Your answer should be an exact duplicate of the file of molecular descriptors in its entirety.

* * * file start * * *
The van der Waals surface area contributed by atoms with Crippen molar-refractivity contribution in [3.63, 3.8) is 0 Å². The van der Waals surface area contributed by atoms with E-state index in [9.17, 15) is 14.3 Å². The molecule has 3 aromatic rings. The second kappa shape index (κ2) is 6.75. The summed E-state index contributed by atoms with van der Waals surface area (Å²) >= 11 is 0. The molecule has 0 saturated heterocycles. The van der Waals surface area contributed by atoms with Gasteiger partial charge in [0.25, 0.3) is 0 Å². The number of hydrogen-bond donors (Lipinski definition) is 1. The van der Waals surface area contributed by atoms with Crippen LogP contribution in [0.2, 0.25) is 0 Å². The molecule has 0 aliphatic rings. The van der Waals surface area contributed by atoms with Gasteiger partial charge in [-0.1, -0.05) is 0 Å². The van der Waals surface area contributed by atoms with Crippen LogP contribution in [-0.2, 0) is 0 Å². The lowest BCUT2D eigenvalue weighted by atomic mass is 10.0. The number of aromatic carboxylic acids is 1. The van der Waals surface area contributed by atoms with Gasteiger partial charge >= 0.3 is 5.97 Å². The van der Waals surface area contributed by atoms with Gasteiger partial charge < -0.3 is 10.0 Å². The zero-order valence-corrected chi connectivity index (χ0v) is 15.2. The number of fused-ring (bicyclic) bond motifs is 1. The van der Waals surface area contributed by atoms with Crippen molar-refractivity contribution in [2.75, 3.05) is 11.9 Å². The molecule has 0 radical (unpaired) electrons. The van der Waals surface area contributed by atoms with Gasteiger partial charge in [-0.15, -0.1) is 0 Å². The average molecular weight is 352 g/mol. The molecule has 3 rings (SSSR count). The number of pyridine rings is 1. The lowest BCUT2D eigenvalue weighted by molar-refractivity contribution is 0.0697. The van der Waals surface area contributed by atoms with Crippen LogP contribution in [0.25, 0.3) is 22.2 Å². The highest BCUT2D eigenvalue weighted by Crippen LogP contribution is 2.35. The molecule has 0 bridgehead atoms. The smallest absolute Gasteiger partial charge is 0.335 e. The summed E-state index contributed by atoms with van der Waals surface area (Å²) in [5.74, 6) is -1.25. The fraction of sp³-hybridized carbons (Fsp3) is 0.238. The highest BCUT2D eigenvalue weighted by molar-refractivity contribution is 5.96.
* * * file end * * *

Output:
The van der Waals surface area contributed by atoms with Crippen molar-refractivity contribution in [3.63, 3.8) is 0 Å². The van der Waals surface area contributed by atoms with E-state index in [9.17, 15) is 14.3 Å². The molecule has 3 aromatic rings. The second kappa shape index (κ2) is 6.75. The summed E-state index contributed by atoms with van der Waals surface area (Å²) >= 11 is 0. The molecule has 0 saturated heterocycles. The van der Waals surface area contributed by atoms with Gasteiger partial charge in [0.25, 0.3) is 0 Å². The number of hydrogen-bond donors (Lipinski definition) is 1. The van der Waals surface area contributed by atoms with Crippen LogP contribution in [0.2, 0.25) is 0 Å². The molecule has 0 aliphatic rings. The van der Waals surface area contributed by atoms with Gasteiger partial charge in [-0.1, -0.05) is 0 Å². The van der Waals surface area contributed by atoms with Crippen LogP contribution in [-0.2, 0) is 0 Å². The lowest BCUT2D eigenvalue weighted by atomic mass is 10.0. The number of aromatic carboxylic acids is 1. The van der Waals surface area contributed by atoms with Gasteiger partial charge >= 0.3 is 5.97 Å². The van der Waals surface area contributed by atoms with Gasteiger partial charge < -0.3 is 10.0 Å². The zero-order valence-corrected chi connectivity index (χ0v) is 15.2. The number of fused-ring (bicyclic) bond motifs is 1. The van der Waals surface area contributed by atoms with Crippen molar-refractivity contribution in [2.75, 3.05) is 11.9 Å². The molecule has 0 radical (unpaired) electrons. The van der Waals surface area contributed by atoms with Gasteiger partial charge in [-0.15, -0.1) is 0 Å². The average molecular weight is 352 g/mol. The molecule has 3 rings (SSSR count). The number of pyridine rings is 1. The lowest BCUT2D eigenvalue weighted by molar-refractivity contribution is 0.0697. The van der Waals surface area contributed by atoms with Crippen LogP contribution in [0.25, 0.3) is 22.2 Å². The highest BCUT2D eigenvalue weighted by Crippen LogP contribution is 2.35. The molecule has 0 bridgehead atoms. The smallest absolute Gasteiger partial charge is 0.335 e. The summed E-state index contributed by atoms with van der Waals surface area (Å²) in [5.74, 6) is -1.25. The fraction of sp³-hybridized carbons (Fsp3) is 0.238. The highest BCUT2D eigenvalue weighted by molar-refractivity contribution is 5.96.